For melanoma specifically, a simple way to remember the warning signs is to remember the A-B-C-D-Es of melanoma
- A stands for asymmetrical. Does the mole or spot have an irregular shape with two parts that look very different?
- B stands for border. Is the border irregular or jagged?
- C is for color. Is the color uneven?
- D is for diameter. Is the mole or spot larger than the size of a pea?
- E is for evolving. Has the mole or spot changed during the past few weeks or months?
Talk to your doctor if you notice changes in your skin such as a new growth, a sore that doesnt heal, a change in an old growth, or any of the A-B-C-D-Es of melanoma.
How To Spot A Bcc: Five Warning Signs
Check for BCCs where your skin is most exposed to the sun, especially the face, ears, neck, scalp, chest, shoulders and back, but remember that they can occur anywhere on the body. Frequently, two or more of these warning signs are visible in a BCC tumor.
Please note: Since not all BCCs have the same appearance, these images serve as a general reference to what basal cell carcinoma looks like.
An open sore that does not heal
A reddish patch or irritated area
A small pink growth with a slightly raised, rolled edge and a crusted indentation in the center
A shiny bump or nodule
A scar-like area that is flat white, yellow or waxy in color
Recommended Reading: How To Determine Skin Cancer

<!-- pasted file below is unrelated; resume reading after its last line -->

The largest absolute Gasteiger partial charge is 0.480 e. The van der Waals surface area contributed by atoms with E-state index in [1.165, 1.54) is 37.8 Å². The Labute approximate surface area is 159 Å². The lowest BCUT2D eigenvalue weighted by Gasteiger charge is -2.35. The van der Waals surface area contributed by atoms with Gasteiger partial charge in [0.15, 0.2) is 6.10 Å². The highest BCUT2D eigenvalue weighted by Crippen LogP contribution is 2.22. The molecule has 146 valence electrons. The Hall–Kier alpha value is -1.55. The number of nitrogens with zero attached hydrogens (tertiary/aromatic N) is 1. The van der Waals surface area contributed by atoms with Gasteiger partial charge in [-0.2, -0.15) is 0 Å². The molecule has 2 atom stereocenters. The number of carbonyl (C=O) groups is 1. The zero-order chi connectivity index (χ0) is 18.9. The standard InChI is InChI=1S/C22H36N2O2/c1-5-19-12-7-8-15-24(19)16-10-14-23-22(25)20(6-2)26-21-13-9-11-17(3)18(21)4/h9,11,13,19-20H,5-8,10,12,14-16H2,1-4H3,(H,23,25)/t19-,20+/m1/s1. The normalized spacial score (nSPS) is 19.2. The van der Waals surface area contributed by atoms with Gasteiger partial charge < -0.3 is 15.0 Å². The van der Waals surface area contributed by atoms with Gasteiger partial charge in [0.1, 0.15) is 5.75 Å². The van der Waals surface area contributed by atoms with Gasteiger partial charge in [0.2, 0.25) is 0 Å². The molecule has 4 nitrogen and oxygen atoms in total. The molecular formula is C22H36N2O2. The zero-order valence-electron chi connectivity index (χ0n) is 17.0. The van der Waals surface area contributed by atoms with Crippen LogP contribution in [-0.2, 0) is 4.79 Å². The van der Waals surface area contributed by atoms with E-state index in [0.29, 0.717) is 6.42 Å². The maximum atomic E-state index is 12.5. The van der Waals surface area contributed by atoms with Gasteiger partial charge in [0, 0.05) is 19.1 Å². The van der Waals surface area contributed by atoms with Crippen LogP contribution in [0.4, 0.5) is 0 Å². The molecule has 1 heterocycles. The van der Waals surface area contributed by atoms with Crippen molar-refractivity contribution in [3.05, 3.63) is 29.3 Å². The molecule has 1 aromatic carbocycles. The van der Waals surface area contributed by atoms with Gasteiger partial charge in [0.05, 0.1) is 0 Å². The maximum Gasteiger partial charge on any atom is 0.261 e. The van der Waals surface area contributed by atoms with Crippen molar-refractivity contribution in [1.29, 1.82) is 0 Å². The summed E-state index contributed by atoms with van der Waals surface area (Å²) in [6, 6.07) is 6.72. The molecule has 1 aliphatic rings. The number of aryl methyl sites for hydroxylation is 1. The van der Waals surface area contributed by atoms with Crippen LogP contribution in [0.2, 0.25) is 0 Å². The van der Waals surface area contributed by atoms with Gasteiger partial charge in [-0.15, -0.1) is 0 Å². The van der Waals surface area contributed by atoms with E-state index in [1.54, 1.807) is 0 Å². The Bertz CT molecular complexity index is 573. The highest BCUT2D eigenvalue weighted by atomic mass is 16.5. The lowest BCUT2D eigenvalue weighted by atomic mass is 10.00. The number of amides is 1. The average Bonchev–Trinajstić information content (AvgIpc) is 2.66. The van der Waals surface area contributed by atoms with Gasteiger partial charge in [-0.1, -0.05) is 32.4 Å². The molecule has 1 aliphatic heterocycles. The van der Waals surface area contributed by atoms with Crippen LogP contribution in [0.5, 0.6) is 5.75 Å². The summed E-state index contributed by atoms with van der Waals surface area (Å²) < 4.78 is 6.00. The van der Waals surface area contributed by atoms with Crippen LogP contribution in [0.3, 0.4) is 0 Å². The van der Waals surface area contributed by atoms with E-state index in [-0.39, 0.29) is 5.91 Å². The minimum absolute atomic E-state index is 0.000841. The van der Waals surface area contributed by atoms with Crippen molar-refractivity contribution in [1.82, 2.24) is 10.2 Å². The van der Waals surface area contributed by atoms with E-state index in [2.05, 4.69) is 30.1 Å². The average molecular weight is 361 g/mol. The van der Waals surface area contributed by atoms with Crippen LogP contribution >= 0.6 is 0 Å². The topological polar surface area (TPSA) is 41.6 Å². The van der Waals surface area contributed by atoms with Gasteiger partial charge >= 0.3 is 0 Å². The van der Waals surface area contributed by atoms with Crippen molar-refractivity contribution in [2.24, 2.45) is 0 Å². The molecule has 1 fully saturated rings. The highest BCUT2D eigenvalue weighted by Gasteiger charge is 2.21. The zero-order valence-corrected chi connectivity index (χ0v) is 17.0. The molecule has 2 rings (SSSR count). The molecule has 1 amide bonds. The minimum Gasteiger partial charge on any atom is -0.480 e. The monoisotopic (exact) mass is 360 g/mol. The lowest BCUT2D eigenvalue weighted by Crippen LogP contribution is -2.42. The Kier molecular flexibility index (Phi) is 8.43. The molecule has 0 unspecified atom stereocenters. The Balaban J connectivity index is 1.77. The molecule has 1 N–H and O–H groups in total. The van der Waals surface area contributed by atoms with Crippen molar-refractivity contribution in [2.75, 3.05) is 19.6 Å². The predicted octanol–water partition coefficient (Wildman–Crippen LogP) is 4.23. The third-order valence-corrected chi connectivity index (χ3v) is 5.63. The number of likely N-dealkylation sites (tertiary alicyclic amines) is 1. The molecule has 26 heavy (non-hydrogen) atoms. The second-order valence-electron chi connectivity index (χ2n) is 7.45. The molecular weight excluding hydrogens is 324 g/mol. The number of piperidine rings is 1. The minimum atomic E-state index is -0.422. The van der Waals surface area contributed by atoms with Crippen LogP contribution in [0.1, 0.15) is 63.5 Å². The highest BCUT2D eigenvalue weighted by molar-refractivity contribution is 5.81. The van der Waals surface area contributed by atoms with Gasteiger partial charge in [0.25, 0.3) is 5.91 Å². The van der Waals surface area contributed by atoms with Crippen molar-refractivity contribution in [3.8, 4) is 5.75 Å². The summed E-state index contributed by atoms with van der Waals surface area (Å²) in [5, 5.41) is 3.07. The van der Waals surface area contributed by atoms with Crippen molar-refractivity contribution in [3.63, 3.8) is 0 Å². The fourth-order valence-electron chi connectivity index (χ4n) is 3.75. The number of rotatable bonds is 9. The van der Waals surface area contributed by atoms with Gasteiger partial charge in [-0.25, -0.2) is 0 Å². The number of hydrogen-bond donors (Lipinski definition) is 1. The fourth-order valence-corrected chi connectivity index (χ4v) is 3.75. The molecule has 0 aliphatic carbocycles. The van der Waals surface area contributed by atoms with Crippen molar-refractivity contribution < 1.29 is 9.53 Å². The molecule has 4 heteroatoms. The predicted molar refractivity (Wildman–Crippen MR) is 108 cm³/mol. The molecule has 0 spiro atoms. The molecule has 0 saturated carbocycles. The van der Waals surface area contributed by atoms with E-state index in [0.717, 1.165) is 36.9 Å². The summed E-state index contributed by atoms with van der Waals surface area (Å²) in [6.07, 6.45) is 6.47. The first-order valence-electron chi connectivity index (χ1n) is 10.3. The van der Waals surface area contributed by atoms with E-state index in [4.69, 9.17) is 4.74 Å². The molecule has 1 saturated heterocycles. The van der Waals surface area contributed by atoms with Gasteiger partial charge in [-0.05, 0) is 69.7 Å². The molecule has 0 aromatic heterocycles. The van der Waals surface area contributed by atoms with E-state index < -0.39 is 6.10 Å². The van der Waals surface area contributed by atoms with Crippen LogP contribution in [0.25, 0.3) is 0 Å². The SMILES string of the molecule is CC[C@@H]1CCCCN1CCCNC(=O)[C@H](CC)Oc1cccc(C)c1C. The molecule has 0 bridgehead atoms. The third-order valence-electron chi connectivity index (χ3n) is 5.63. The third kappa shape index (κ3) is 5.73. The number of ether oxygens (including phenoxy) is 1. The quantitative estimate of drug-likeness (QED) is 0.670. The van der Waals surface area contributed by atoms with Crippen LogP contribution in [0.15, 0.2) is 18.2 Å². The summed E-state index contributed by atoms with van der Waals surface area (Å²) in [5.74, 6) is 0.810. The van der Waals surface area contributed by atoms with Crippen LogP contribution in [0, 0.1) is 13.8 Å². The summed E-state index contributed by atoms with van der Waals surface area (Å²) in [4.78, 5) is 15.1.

Basal Cell Carcinoma Early Stages
Basal cells are found within the skin and are responsible for producing new skin cells as old ones degenerate. Basal cell carcinoma starts with the appearance of slightly transparent bumps, but they may also show through other symptoms.
In the beginning, a basal cell carcinoma resembles a small bump, similar to a flesh-colored mole or a pimple. The abnormal growths can also look dark, shiny pink, or scaly red in some cases.
Basal Cell And Squamous Cell Carcinomasigns And Symptoms
The most common warning sign of skin cancer is a change on the skin, especially a new growth or a sore that doesn’t heal. The cancer may start as a small, smooth, shiny, pale or waxy lump. It also may appear as a firm red lump. Sometimes, the lump bleeds or develops a crust.
Both basal and squamous cell cancers are found mainly on areas of the skin that are exposed to the sun the head, face, neck, hands and arms. But skin cancer can occur anywhere.
An early warning sign of skin cancer is the development of an actinic keratosis, a precancerous skin lesion caused by chronic sun exposure. These lesions are typically pink or red in color and rough or scaly to the touch. They occur on sun-exposed areas of the skin such as the face, scalp, ears, backs of hands or forearms.
Actinic keratoses may start as small, red, flat spots but grow larger and become scaly or thick, if untreated. Sometimes they’re easier to feel than to see. There may be multiple lesions next to each other.
Early treatment of actinic keratoses may prevent them from developing into cancer. These precancerous lesions affect more than 10 million Americans. People with one actinic keratosis usually develop more. Up to 1 percent of these lesions can develop into a squamous cell cancer.
Basal cell carcinoma is the most commonly diagnosed skin cancer. In recent years, there has been an upturn in the diagnoses among young women and the rise is blamed on sunbathing and tanning salons.